how many of us grow up to be who we thought we'd be?
I couldn't have dreamed up the current life I lead if I'd been given a year, candles and fluffy down pillows, a storyteller's gift and a crystal ball.
ride a bike for 50 to 200 miles, just for the fun of it?
take up running so that I had something to do when it was too wet/snowy to ride?
move nineteen times?
give birth to five children, and have two die?
wonder how I'll pay the next month's bills?
a few things in my life were on my list, like getting married, writing, having my own business, being fulfilled socially, intellectually, emotionally.
but I'd say I've had to punt more than a few times, following blindly this spiralling, unpredictable journey I seem to be on.
the other day I posted and congratulated myself about finishing my book project. having forwarded it to the man for whom I'm writing and then receiving back his input, I have now moved into the work zone call revising. I've tweaked this word and that, added a name, changed a name, elaborated on a story. I've adjusted a time frame, altered a vignette, eliminated a gratuitous comment. a chapter is being modified, a scene needs to be fully rewritten. all in a day's work; all expected and part of the plan.
and this, too, in life. we tweak and adjust, modify, change and edit and alter. what feels right and true on tuesday may feel different to us on friday.
the challenge then, I suppose, is to retain integrity while flowing with what comes along and responding to what moves us.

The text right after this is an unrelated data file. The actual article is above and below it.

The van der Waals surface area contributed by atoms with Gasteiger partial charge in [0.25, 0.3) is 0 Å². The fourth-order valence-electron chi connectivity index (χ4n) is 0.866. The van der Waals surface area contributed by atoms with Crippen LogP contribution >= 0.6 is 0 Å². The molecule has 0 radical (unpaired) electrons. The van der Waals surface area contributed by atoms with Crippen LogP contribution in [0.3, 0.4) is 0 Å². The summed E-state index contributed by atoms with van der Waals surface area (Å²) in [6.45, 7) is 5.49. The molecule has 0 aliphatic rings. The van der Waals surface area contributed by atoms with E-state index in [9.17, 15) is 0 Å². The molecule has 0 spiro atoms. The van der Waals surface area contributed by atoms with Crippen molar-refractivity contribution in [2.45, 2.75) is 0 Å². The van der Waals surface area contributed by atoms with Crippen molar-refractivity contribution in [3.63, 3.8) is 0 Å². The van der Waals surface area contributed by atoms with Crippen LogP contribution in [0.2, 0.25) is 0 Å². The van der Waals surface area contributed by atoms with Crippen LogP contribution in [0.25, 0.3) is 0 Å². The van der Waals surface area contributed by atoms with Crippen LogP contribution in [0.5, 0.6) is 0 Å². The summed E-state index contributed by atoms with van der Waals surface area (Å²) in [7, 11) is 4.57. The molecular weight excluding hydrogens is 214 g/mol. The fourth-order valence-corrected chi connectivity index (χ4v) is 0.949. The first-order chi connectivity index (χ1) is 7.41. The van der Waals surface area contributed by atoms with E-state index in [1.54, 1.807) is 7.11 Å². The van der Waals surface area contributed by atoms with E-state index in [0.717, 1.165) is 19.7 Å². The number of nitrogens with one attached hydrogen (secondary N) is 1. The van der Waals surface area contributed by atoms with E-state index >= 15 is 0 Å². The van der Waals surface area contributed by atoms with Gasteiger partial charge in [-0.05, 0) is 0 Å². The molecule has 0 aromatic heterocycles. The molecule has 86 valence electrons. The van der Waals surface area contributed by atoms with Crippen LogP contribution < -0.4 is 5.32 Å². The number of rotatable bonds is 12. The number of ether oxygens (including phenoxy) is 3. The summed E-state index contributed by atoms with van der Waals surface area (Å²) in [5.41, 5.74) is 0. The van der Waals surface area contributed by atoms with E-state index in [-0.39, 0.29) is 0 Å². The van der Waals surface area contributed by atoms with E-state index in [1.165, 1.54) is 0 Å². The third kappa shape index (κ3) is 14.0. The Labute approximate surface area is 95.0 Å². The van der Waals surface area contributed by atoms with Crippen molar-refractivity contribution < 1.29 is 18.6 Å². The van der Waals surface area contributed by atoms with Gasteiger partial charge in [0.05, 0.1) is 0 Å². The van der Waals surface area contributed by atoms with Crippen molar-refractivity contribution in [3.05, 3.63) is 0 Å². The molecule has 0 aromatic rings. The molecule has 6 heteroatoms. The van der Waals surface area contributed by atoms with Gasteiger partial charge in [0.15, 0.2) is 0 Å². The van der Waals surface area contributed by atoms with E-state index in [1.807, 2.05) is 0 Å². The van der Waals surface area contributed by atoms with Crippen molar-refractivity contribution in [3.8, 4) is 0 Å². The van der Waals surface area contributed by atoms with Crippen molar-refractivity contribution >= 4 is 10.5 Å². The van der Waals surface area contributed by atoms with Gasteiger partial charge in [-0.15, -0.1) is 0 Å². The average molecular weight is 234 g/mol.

I live in this precarious place called following my heart.
it comes with few guarantees, it comes with little security, and it often feels like I am walking a tightrope over a precipitous gorge. I make choices that others could question and fault, yet I have no choice but to be true to my deepest self. I walk barefoot as often as possible so that the soles of my feet can best grip that slender cable running beneath.
and I revise when needed.
yesterday I read part of what paulo coelho wrote in the tenth-anniversary introduction to his bestselling book, the alchemist. in it he described a bit of his despair over following his dimly lit but unavoidable path of trying to write and make a living at it. the alchemist has now sold over 100 million copies (I have helped inch that number up, as it's a book I tend to give away, necessitating my purchase of a new copy every year or so). but there were years of paulo's life when he questioned, doubted, and was filled with uncertainty over his path in life. he persevered, and the world has shown its appreciation for his tenacity, his commitment to the truth within himself.
we revise when necessary. new desires bubble up, we explore and fuel and fund their satisfaction. we stretch and grow and deepen. but we're at our best when the root, the core, remains firm and true. words change, thoughts flit and fly and disappear, our robes vary in design and color and weight. but deep within, the essence of who we are is best left to flower as it was intended.